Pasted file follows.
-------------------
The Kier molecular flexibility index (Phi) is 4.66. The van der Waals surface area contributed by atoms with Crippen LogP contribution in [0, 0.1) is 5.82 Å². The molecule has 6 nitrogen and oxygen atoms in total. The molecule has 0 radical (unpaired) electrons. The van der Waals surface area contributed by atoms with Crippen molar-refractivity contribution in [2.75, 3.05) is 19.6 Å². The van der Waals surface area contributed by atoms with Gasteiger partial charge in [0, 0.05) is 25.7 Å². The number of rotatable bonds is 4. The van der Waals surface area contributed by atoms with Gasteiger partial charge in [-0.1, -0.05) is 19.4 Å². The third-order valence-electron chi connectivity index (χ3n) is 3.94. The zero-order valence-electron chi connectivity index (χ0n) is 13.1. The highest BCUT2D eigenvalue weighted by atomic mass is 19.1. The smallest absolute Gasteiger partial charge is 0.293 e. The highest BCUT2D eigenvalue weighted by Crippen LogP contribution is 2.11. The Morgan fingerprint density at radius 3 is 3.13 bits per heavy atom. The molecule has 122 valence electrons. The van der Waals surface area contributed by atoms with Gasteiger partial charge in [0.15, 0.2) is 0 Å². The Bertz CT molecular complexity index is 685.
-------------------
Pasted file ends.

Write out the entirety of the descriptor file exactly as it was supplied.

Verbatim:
The Kier molecular flexibility index (Phi) is 4.66. The van der Waals surface area contributed by atoms with Crippen LogP contribution in [0, 0.1) is 5.82 Å². The molecule has 6 nitrogen and oxygen atoms in total. The molecule has 0 radical (unpaired) electrons. The van der Waals surface area contributed by atoms with Crippen molar-refractivity contribution in [2.75, 3.05) is 19.6 Å². The van der Waals surface area contributed by atoms with Gasteiger partial charge in [0, 0.05) is 25.7 Å². The number of rotatable bonds is 4. The van der Waals surface area contributed by atoms with Gasteiger partial charge in [-0.1, -0.05) is 19.4 Å². The third-order valence-electron chi connectivity index (χ3n) is 3.94. The zero-order valence-electron chi connectivity index (χ0n) is 13.1. The highest BCUT2D eigenvalue weighted by atomic mass is 19.1. The smallest absolute Gasteiger partial charge is 0.293 e. The highest BCUT2D eigenvalue weighted by Crippen LogP contribution is 2.11. The Morgan fingerprint density at radius 3 is 3.13 bits per heavy atom. The molecule has 122 valence electrons. The van der Waals surface area contributed by atoms with Gasteiger partial charge in [0.15, 0.2) is 0 Å². The Bertz CT molecular complexity index is 685.